Is the UP Anti-Conversion Law Necessary? What Do The Numbers Say?


In this piece the authors look at relevant habeas corpus writ petitions filed before the Allahabad High Court to make an argument that there is no need for an anti-conversion law in Uttar Pradesh.

Ed Note: This is Part I of a two-part series on the UP Anti-Conversion Ordinance.



Since the Governor of Uttar Pradesh has promulgated the Uttar Pradesh Prohibition of Unlawful Conversion of Religion Ordinance, 2020 (hereinafter the “Ordinance”), a lot of criticism has flown in for it. It has already been criticised on the grounds that it is overburdening and communal, prone to misuse by fringe elements and parents alike, is against the autonomy of women, and does not conform to the necessity requirement for an Ordinance under article 213 of the Indian Constitution, and therefore, is unconstitutional.

There has been the criticism that no statistic or data has been cited by the government warranting its ‘necessity’. Considering the extreme impact the Ordinance has on the lives of young boys and girls, the fact that there exists a statistical vacuum behind the Ordinance is even more shocking. This article aims to venture into that vacuum and look at relevant habeas corpus writ petitions filed before the Allahabad High Court (hereinafter the “Court” or “High Court”). Although habeas corpus writ petitions may not be an absolute indicator of ascertaining whether there is indeed a necessity for such an Ordinance or not, the authors believe that they might nevertheless speak volumes on the subject of coercion, misrepresentation, and the like. This is because— as the authors found— while ascertaining the legality of detention, the High Court, as a matter of practice delves into the question of whether there was any question of misrepresentation/coercion in the marriage or not. This ascertainment directly impacts the Ordinance’s presumption of malice in interfaith marriages.

Between the years 2010 and 2019, a total of 602 habeas corpus petitions filed before the Allahabad High Court were reported on SCC Online. Out of these, we found 205 judgements which form the sample space for this study. Each of these cases involved a young girl and a boy, whose courtship/relationship/marriage was disapproved by either the parents of the girl, the parents of the boy, or both.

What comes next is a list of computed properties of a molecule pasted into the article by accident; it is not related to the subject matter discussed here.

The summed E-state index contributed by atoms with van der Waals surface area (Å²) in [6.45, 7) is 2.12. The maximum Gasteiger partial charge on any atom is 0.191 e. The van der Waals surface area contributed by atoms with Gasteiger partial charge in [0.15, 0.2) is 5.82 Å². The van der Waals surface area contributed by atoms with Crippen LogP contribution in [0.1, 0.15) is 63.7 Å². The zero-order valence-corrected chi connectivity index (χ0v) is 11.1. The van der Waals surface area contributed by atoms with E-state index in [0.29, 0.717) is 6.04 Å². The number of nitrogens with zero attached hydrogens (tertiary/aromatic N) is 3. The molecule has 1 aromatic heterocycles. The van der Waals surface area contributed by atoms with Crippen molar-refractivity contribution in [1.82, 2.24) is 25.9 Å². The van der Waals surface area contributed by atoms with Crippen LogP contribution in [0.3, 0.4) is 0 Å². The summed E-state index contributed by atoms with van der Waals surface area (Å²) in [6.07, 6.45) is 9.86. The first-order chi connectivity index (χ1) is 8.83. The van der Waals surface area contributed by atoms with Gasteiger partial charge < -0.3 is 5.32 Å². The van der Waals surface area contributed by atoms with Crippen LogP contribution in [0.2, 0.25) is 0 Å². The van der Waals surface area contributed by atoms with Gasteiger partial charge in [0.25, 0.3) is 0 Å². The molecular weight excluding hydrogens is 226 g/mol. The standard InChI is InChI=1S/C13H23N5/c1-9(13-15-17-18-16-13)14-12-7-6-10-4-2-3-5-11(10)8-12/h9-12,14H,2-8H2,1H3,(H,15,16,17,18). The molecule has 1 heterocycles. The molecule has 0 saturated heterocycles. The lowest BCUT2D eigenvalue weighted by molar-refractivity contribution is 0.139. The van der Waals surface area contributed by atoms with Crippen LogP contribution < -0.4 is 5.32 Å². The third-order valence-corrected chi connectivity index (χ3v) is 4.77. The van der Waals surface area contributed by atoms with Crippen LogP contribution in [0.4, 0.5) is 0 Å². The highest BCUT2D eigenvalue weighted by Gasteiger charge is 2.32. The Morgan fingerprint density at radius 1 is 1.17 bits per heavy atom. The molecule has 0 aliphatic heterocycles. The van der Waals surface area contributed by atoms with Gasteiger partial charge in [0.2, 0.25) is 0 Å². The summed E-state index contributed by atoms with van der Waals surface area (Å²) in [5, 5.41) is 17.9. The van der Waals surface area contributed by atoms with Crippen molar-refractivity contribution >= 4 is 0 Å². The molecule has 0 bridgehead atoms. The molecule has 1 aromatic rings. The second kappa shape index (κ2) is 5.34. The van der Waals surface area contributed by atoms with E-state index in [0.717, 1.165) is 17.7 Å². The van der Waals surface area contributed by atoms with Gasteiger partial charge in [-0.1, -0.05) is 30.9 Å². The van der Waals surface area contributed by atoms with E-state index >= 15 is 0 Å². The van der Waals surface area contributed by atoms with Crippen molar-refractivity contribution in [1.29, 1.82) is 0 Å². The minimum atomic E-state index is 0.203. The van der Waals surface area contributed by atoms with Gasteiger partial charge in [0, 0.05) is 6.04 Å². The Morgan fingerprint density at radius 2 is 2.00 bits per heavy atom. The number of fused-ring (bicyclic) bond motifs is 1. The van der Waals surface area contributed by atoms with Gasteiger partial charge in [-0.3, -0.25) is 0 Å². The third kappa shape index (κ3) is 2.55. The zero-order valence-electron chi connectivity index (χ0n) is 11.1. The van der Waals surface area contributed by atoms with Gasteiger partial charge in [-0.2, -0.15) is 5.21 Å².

These petitions, the authors observed, were the result of either of these two scenarios:

  1. The writ petition is filed by the family of the girl: this happens when the wife marries against the wishes of the family, and the family claims that their daughter had been detained illegally by the husband.
  2. The writ petition is filed by either the husband or the wife: this happens when the wife goes back to her parental home and her family detains her against her wishes. The petitioner here claims that the detention by the family members is illegal.

We carefully analyse this data to look at the distribution and/or pattern of the cases of interfaith marriages/courtships.

Based on this analysis, we argue that the concept of ‘Love Jihad’ that the Ordinance relies on, is in fact nothing more than a myth. And since there is nothing such as ‘Love Jihad’ in reality, the law is unnecessary and must be struck down.

Further, our data also reveals if the ‘will’ of the girl is, in fact, free or not: whether the girl is being ‘coerced’, ‘allured’, ‘disillusioned’ or not? In these cases, the Court’s rulings help us determine whether parental intervention was, in fact, held to be legitimate or not.[1] The ratio of the number of cases where parental intervention was held to be legitimate to the number of cases where it was held to be illegitimate shall help us make our second argument against the necessity of the Ordinance. We argue that we have a demonstrated history of illegitimate parental intervention in matters of marriage. In such circumstances, section 4 of the Ordinance which provides for blood relatives to be able to register an FIR and thereby initiate criminal proceedings, will result in unnecessary litigation. It will also heavily (and wrongfully) affect the personal liberties of a lot of young boys and girls.

Further, we note that the Ordinance makes an extreme departure from the general principle of criminal law by inserting a reverse onus clause. This, combined with the tendency of illegitimate parental intervention, as argued in the second argument, will facilitate wrongful incarceration of a number of young couples.

In light of the previous argument and statistics, we conclude by arguing that the law, besides being unnecessary, is also unreasonable, disproportionate and extremely dangerous.

Sorry, Love Jihad? Who’s converting whom?